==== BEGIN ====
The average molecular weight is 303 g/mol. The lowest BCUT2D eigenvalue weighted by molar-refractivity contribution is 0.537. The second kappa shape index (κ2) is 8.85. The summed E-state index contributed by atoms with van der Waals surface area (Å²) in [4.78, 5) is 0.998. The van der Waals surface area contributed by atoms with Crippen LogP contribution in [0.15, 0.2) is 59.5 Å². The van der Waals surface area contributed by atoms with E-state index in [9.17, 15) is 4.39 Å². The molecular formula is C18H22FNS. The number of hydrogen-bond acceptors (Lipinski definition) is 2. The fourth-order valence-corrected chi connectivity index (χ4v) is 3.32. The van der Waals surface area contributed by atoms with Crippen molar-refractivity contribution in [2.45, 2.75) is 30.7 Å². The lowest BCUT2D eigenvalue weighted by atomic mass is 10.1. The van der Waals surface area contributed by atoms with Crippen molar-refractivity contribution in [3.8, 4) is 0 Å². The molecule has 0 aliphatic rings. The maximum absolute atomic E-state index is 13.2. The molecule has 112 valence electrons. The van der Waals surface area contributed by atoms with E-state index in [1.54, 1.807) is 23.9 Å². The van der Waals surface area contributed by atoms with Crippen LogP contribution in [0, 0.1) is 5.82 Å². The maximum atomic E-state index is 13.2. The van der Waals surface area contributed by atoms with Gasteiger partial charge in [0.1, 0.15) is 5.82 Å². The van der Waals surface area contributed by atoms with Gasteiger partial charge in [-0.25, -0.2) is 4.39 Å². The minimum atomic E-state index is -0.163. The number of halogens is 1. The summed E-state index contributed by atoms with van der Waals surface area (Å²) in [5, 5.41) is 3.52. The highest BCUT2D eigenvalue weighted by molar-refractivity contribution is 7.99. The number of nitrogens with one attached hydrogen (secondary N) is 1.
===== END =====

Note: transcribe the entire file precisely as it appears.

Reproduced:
The average molecular weight is 303 g/mol. The lowest BCUT2D eigenvalue weighted by molar-refractivity contribution is 0.537. The second kappa shape index (κ2) is 8.85. The summed E-state index contributed by atoms with van der Waals surface area (Å²) in [4.78, 5) is 0.998. The van der Waals surface area contributed by atoms with Crippen LogP contribution in [0.15, 0.2) is 59.5 Å². The van der Waals surface area contributed by atoms with E-state index in [9.17, 15) is 4.39 Å². The molecular formula is C18H22FNS. The number of hydrogen-bond acceptors (Lipinski definition) is 2. The fourth-order valence-corrected chi connectivity index (χ4v) is 3.32. The van der Waals surface area contributed by atoms with Crippen molar-refractivity contribution in [2.45, 2.75) is 30.7 Å². The lowest BCUT2D eigenvalue weighted by atomic mass is 10.1. The van der Waals surface area contributed by atoms with Crippen molar-refractivity contribution in [3.8, 4) is 0 Å². The molecule has 0 aliphatic rings. The maximum absolute atomic E-state index is 13.2. The molecule has 112 valence electrons. The van der Waals surface area contributed by atoms with E-state index in [1.54, 1.807) is 23.9 Å². The van der Waals surface area contributed by atoms with Crippen LogP contribution in [0, 0.1) is 5.82 Å². The maximum atomic E-state index is 13.2. The van der Waals surface area contributed by atoms with Gasteiger partial charge in [0.1, 0.15) is 5.82 Å². The van der Waals surface area contributed by atoms with Gasteiger partial charge in [-0.25, -0.2) is 4.39 Å². The minimum atomic E-state index is -0.163. The number of halogens is 1. The summed E-state index contributed by atoms with van der Waals surface area (Å²) in [5, 5.41) is 3.52. The highest BCUT2D eigenvalue weighted by molar-refractivity contribution is 7.99. The number of nitrogens with one attached hydrogen (secondary N) is 1.